Ask the Expert: Graven Images

Is it okay to paint or sculpt the human form?

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Question: I have a sister who is a successful artist, and draws the human form. I’m worried that she might be violating the second commandment. What are the rules in Judaism about creating images of people?
–Lori, California

The expertAnswer: Well color me excited, Lori. This gives me an opportunity to talk about one of my favorite subjects: art!

As you correctly pointed out, the second of the Ten Commandments has to do with creating artwork, idols, or icons that represent living beings or celestial objects. The text says, “You shall have no other gods beside Me. You shall not make for yourself a sculptured image, or any likeness of what is in the heavens above or on the earth below, or in the waters under the earth.” (Exodus 20:3-4)

Over time, this commandment has been interpreted in a variety of ways. The most common prohibition, and the one that’s most obvious from the text, is against creating sculptures of people, animals, or planets for the purpose of worshipping them. One of the primary messages of the Torah is that worshipping idols is not allowed, so it’s not surprising that creating pieces of art that could be used as idols was prohibited.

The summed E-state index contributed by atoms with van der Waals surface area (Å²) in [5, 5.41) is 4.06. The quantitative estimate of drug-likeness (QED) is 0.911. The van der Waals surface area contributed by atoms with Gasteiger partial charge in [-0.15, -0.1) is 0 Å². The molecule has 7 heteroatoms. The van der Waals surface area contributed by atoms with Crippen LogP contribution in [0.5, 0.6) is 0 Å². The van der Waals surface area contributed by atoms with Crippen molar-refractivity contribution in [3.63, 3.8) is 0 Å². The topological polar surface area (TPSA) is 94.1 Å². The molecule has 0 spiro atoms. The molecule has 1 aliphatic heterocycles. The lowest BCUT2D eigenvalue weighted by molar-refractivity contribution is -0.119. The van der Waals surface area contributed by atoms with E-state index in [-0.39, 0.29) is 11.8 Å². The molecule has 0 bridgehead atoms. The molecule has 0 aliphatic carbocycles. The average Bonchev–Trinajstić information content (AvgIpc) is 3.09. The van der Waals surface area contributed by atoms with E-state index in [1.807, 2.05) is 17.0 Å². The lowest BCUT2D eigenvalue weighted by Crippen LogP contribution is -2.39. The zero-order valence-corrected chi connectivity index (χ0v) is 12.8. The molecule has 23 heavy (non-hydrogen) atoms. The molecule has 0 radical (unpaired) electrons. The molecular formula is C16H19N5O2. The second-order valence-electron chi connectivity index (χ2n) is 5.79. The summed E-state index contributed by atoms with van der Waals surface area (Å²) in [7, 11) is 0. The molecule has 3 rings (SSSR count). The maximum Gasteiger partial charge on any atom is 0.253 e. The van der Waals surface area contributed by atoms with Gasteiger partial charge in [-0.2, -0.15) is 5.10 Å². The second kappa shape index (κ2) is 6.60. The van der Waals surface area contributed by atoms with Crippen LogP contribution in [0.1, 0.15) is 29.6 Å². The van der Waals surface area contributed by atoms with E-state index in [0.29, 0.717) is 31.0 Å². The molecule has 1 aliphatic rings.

You asked specifically about drawing the human form, so I’ll give you a bit more history on how that issue is treated in rabbinic literature. The Talmud comments on the second commandment, and takes a very strict stance against producing images of faces, ruling it forbidden, but sanctioning owning images of faces that were created by non-Jews (Avodah Zara 43a). The prohibition comes from a concern that even two dimensional images could be worshipped, or could represent idols. In some Jewish communities during the Middle Ages artists got around this prohibition by drawing human bodies topped with heads of other animals, including birds. The famous bird head Haggadah from 12th century Germany is an example of this phenomenon.

In the 16th century, the Shulhan Arukh expanded the ban on creating sculptures, adding prohibitions against forming any three dimensional image that could be worshipped, including images that stand out in bas-relief (such as friezes). However, the Shulhan Arukh differs from the Talmud in that it allows one to create two-dimensional paintings and images of the human body, as long as the entire body is not shown (Yoreh Deah 141-142).

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